2018: The end of the (QE) affair
There has been much excitement in recent months about the robust and broad-based nature of global economic growth. However, this is not to gloss over the risks that remain
TEN years after the global financial crisis began, we have reached a place where synchronized global economic growth is more than just a pipe dream and the prospect of central banks moving away from their extraordinary ultra-loose monetary policy stances of the last decade is finally a reality.
There has been much excitement in recent months about the robust and broad-based nature of global economic growth. However, this is not to gloss over the risks that remain. Chief among these is inflation. With the notable exception of the UK, where sterling post-Brexit referendum weakness has pushed the Consumer Prices Index as high as 3% in recent months, there have been more column inches devoted to softening than hardening inflation trends.
The world’s fourth-largest economy, Japan, is currently experiencing its second-longest economic expansion since World War II, having grown for seven successive quarters. As in Europe, the Bank of Japan is pursuing ultra-easy monetary policy and has committed to overshooting its 2% inflation target. As a result, it is unlikely that the Bank will alter its current stance of setting the short-term interest rate at –0.1% and 10-year Japanese government bonds at around 0%.
In China, the People’s Bank of China (PBoC) will look to mitigate systemic risks, suggesting a monetary policy tightening bias in 2018. The emphasis at 2017’s Party Congress on the quality of economic growth means continued policy efforts on leverage controls and tightening in the housing sector, which could weigh on public and housing investment. That said, growth looks to be becoming more self-sustaining, with robust consumption and external demand. I expect that China will continue to contribute meaningfully to both global as well as emerging market economic growth in 2018.
Emerging markets: resilience and relative value
After a nervous start to 2017, President Trump-related concerns for emerging market (EM) investors have broadly eased – the difficulties of getting things done domestically has constrained the president’s ability to do as much internationally as he may have initially hinted at. And in the event, sentiment towards the emerging bond markets has held up well in 2017. Optimism over improving (and synchronized) global economic growth has played a part here, as have firmer trends in commodity prices and China’s better-than-expected performance.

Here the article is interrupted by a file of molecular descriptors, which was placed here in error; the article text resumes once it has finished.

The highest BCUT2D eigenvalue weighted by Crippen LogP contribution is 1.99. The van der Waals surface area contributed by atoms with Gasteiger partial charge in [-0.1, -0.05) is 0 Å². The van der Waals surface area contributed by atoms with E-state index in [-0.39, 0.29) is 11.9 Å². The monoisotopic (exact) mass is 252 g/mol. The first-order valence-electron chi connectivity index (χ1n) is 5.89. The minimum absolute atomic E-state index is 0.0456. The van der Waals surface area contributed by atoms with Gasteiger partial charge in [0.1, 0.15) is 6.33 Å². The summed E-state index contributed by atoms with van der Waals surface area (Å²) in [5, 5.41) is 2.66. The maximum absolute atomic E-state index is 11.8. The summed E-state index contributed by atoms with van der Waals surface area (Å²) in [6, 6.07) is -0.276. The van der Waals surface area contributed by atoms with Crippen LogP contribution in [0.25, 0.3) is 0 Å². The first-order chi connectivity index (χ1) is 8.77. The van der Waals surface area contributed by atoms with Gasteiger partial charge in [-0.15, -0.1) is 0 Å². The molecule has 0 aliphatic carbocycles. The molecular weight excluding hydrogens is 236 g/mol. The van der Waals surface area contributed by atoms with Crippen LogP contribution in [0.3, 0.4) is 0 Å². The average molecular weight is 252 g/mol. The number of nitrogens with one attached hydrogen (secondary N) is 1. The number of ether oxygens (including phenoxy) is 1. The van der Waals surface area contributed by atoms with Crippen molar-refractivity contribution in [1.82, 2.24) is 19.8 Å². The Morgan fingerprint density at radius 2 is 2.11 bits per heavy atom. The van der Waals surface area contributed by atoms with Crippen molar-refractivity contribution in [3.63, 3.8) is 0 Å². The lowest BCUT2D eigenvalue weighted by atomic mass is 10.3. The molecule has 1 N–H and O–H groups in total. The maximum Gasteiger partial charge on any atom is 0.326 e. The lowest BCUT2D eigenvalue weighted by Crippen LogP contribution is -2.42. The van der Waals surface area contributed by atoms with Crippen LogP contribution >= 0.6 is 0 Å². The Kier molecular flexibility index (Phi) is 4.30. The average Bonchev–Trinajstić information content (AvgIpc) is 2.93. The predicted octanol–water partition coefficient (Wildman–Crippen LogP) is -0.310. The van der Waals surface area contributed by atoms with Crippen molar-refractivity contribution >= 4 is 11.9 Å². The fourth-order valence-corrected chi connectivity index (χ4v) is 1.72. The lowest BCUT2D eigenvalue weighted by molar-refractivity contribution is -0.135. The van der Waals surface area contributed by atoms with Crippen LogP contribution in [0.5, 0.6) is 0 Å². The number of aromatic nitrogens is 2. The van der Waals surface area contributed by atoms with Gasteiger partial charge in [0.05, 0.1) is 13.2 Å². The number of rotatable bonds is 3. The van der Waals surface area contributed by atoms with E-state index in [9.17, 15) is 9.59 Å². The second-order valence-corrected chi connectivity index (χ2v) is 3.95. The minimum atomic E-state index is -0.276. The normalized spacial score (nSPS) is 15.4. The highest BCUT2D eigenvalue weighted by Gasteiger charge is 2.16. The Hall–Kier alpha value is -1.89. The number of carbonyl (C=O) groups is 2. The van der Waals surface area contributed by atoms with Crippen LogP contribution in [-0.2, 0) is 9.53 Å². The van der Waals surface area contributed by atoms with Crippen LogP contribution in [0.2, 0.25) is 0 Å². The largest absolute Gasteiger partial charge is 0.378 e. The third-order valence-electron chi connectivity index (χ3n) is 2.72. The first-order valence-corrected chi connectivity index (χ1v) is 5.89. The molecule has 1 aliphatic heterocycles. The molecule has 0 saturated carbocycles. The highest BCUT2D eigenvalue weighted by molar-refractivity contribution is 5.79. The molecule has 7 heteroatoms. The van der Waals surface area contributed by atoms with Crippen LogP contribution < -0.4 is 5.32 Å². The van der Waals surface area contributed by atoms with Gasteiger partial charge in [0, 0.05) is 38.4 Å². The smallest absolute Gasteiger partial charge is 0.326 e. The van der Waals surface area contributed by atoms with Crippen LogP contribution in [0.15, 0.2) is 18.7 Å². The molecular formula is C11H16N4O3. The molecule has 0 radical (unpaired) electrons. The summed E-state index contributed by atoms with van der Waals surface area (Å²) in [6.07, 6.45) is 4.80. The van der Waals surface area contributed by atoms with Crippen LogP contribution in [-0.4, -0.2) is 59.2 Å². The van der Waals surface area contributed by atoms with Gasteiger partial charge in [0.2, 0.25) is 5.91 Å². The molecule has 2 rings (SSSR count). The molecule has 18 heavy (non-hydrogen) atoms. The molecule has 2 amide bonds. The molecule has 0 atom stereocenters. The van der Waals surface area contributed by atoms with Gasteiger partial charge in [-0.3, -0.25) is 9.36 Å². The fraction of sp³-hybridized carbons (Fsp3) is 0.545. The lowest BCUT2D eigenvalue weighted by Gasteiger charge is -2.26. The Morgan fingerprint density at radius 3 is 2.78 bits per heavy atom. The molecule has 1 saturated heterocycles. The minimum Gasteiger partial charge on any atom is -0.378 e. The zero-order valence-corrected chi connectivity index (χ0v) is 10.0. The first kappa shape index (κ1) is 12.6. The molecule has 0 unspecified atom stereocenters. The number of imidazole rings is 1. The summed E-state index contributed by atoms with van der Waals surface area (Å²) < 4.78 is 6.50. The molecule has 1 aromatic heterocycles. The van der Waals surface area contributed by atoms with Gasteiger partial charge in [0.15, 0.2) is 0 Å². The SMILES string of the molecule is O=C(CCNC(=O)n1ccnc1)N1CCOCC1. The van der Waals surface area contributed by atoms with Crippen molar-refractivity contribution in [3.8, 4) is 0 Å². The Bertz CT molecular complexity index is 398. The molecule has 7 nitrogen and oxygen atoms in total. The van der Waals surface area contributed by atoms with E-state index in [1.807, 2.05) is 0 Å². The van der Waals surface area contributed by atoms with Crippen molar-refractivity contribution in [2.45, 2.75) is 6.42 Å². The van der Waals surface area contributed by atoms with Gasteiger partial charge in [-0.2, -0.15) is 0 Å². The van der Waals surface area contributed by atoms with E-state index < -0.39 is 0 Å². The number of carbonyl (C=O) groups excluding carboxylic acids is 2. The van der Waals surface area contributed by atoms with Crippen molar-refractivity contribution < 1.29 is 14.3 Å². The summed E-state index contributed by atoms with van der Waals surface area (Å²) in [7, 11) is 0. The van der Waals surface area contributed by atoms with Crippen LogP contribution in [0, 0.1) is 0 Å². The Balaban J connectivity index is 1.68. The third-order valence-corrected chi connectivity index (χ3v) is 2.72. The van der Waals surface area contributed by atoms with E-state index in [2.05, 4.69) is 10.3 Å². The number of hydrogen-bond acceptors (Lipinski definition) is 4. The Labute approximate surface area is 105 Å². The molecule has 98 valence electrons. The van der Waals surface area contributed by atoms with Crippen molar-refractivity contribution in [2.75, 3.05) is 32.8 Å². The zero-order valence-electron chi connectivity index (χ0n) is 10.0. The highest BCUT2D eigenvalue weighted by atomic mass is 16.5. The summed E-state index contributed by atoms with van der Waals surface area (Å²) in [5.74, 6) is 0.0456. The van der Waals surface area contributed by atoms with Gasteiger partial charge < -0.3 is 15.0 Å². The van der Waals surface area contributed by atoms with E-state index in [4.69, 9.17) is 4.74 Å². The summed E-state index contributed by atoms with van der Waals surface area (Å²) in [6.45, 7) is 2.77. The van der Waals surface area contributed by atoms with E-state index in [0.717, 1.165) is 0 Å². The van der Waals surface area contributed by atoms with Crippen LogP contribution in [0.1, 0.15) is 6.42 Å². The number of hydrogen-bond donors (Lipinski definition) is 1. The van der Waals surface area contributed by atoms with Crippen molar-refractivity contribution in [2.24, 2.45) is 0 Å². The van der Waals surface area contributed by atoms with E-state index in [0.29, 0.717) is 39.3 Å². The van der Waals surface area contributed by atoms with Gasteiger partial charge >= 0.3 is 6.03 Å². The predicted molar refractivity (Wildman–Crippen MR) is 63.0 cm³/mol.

In addition, some topical risks started being ‘priced out’ of the emerging bond markets as the year progressed, including developed market political risks and worst-case scenarios in US/China relations (the US has not named China as a currency manipulator or embarked on a trade war).
Emerging market fundamentals and valuations still look selectively attractive versus developed markets. Growth rates in many emerging economies exceed those in the developed world, for instance, while many also boast far lower debt-to-GDP ratios. Yields on both local and hard currency emerging market sovereign debt comfortably outstrip those on developed market government bonds.
As the Figure below shows, high real yields underline the appeal in regions such as Latin America, where inflation is expected to fall in several larger markets, including Brazil and Mexico. However, we do remain concerned about the scale of China’s debt and, although a ‘hard landing’ is unlikely, we believe that tight spreads in the country’s bond market do not properly compensate for the risks.
Most EM countries still have an elevated real yield
More generally, the implications of higher US interest rates still need close attention. However, for many EM economies, the higher US rate environment is less challenging than in previous cycles, due to improvements in their current accounts, and lower overall levels of US dollar-denominated debt. That said, US rate increases could pose a headwind for certain emerging economies, particularly those more dependent on US dollar funding.
Absent the Fed falling behind the curve, EM debt markets can withstand slow and gradual US monetary tightening. Their high real yields should provide something of a cushion against further US hikes. A strengthening global economic outlook, meanwhile, also has favourable implications for the credit quality of EM bond issuers, as EM credit ratings actions typically correlate with growth rates.
Jim Leaviss is head of retail fixed interest for M&G’s mutual fund range.
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11 Jan 2018